Alumni eNewsletter: Famed physician delivers Commencement address (Archives)

The 136th Commencement Exercises took place May 13, highlighted by a keynote address from famed physician Dr. Oliver Sacks.

This year, more than 173 undergraduate and 153 graduate students joined family and friends in the Field House to close a chapter in life, only to begin an exciting new one.

Dr. Sacks is a physician, writer and clinical professor of neurology at the Albert Einstein College of Medicine. His book, Seeing Voices, focuses on American Sign Language and the conflicts between those who seek to teach people who are prelingually deaf to communicate via voice and lip reading, and those who maintain that sign language is by far a more effective method of communication. His book also details the 1988 Deaf President Now protest at Gallaudet.

In addition to serving as Commencement speaker, Dr. Sacks received an honorary doctorate degree from Gallaudet.

Other honorees at this yearís Commencement included Dr. Nancy E. Kensicki, '65, who was awarded Professor Emerita status; Dr. Gerald "Bummy" Burstein, '50, who received the 2005 DPN Leadership Award; and Dr. Oscar P. Cohen, who received an honorary doctorate degree.

Dr. Kensicki served as a member of Gallaudetís English Department from 1967-2004, infusing her unique and effective brand of instruction to thousands of students. She taught literature, composition, reading, Honors English, editing, and technical and managerial writing. An award-winning teacher, Dr. Kensicki received the Presidentís Distinguished Faculty Award in 1989, as well as the English Teachers of the Deaf Award at the Conference of American Instructors for the Deaf (CAID) in 1983 and 1993.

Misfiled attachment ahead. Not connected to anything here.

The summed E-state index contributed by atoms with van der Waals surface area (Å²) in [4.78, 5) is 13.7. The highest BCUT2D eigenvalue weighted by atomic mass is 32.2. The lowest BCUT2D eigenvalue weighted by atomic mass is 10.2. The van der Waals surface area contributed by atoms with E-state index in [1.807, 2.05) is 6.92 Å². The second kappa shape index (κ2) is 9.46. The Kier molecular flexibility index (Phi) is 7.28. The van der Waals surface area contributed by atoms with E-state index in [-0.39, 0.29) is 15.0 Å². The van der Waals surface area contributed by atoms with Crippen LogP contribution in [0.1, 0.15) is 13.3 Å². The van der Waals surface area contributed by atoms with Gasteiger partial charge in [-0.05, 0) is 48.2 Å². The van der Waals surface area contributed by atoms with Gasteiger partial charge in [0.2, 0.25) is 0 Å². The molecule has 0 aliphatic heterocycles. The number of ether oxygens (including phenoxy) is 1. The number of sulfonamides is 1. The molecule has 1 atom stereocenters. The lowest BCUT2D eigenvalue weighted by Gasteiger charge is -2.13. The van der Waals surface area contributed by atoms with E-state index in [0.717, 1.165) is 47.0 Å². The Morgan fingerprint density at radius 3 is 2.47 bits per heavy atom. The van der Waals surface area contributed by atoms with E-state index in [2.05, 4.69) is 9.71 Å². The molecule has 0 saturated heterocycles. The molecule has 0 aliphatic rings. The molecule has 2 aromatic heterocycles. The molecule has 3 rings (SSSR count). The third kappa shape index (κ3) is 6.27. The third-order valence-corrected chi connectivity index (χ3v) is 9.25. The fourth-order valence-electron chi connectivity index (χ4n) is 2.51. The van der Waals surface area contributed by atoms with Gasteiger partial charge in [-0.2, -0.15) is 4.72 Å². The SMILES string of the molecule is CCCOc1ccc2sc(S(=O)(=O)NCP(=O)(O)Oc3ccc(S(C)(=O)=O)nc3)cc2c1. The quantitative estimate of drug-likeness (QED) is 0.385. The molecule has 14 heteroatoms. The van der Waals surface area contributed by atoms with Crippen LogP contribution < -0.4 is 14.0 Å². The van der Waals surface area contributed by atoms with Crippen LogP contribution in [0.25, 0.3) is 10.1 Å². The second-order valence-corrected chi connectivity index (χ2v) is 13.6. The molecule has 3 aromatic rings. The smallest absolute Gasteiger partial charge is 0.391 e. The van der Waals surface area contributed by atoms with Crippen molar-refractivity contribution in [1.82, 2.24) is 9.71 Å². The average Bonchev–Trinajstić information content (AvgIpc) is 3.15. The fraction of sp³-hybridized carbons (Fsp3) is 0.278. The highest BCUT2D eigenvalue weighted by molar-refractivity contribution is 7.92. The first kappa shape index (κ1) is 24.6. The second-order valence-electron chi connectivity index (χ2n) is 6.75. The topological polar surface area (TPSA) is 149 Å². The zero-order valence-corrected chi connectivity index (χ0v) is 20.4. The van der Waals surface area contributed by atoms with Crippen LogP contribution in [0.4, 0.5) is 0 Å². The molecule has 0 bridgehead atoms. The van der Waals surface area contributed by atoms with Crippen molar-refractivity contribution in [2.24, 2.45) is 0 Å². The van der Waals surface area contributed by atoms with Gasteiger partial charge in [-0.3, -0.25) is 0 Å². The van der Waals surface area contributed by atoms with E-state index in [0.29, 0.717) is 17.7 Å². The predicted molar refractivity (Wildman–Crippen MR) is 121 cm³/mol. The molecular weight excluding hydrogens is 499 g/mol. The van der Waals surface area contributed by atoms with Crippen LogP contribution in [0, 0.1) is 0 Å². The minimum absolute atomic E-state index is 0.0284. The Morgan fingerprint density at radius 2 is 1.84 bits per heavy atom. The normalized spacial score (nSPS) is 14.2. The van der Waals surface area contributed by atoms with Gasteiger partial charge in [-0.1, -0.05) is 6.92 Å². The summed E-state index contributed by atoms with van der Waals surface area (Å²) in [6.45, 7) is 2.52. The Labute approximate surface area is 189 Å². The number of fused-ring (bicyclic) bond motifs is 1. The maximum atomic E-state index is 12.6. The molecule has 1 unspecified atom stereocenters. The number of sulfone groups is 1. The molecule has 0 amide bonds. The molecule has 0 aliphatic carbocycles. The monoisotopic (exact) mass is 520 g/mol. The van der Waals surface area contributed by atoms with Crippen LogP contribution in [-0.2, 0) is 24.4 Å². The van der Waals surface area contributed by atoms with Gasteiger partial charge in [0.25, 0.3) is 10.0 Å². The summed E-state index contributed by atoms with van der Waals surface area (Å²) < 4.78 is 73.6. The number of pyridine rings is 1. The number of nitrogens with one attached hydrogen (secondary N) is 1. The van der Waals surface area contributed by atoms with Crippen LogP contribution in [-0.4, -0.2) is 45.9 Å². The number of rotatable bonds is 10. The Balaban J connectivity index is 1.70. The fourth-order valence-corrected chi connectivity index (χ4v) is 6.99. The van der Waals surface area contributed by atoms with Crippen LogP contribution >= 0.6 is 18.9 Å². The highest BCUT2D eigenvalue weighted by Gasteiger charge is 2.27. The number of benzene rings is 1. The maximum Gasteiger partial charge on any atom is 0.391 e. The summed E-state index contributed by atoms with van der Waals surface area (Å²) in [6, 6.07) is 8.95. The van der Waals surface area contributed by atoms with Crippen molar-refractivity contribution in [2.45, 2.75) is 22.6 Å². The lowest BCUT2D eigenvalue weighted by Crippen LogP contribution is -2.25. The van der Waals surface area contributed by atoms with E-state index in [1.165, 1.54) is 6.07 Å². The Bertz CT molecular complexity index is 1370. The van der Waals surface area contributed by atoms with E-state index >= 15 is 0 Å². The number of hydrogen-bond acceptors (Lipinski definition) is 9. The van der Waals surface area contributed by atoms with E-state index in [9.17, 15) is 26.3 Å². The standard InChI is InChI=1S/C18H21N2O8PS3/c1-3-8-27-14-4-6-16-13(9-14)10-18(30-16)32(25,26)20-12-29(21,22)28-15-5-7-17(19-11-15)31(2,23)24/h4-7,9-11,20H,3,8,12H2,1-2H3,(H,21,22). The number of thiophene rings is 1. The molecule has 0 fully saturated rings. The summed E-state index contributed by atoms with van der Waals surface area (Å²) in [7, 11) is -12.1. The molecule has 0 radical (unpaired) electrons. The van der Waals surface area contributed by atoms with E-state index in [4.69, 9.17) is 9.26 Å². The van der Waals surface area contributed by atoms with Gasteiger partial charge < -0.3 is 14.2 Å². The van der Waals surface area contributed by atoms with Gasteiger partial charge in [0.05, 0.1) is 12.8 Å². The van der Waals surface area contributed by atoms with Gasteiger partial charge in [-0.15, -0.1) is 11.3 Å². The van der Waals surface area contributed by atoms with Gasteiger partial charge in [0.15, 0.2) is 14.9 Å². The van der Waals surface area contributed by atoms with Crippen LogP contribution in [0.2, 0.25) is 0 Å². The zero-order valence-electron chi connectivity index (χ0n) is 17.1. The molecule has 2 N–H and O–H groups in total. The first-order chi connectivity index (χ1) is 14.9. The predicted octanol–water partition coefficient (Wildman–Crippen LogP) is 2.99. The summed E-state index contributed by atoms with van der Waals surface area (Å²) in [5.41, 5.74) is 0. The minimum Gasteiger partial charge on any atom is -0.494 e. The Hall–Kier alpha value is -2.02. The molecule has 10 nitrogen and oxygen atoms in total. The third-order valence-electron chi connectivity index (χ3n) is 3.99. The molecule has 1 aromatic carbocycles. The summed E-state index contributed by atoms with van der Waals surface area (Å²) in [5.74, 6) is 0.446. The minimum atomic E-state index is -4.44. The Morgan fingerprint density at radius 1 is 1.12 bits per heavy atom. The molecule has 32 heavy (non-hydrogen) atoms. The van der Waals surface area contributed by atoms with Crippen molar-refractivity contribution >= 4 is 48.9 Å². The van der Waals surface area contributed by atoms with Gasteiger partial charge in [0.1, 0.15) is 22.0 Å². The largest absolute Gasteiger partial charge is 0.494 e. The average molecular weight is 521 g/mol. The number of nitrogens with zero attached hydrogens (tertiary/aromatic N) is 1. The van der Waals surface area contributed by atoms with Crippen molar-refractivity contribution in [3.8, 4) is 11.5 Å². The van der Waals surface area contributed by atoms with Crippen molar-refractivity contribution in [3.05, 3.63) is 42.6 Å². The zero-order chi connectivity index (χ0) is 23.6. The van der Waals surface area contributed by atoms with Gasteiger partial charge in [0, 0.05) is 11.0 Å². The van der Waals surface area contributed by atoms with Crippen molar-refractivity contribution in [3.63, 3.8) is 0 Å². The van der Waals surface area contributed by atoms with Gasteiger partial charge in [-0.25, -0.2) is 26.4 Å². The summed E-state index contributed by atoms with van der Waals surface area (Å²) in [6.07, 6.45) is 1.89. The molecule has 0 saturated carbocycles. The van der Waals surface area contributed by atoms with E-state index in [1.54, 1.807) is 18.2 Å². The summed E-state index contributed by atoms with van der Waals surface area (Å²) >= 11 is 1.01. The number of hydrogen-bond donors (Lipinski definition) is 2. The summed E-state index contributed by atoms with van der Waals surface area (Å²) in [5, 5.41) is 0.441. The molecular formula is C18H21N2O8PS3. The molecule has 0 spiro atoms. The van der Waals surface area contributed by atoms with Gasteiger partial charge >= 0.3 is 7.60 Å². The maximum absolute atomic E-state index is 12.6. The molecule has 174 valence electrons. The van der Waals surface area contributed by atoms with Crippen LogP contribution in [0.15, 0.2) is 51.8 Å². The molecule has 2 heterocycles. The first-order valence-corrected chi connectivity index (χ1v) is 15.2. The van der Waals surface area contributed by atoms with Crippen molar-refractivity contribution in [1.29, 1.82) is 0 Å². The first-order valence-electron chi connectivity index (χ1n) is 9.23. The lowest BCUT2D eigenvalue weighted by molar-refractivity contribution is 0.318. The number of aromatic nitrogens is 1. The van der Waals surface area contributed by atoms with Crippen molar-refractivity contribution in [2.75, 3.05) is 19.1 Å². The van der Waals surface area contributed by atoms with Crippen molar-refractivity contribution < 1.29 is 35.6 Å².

Since his undergraduate days in the 1940s and throughout his career as an educator, Dr. Burstein has served and supported his alma mater with great generosity, wisdom and consistency, particularly through his work with the Gallaudet University Alumni Association. A member of the GUAA board since 1979, he served as GUAA president from 1982-92, and 1998-01. In 1992, Dr. Burstein received the Alice Cogswell Award for valuable service on behalf of deaf people.

As former chief administrator of the largest school for the deaf in New York State, Dr. Cohen demonstrated a high level of both professional and personal commitment to deaf students and their families. Dr. Cohen is especially known for his sensitivity to and support of deaf children from linguistically, racially and ethnically diverse backgrounds. During a period when there was very little recognition of the special status of these students, Dr. Cohen was their tireless advocate, an individual who almost single-handedly began to change a neglectful pattern in the field of deaf education.


Posted: 24 May 2005

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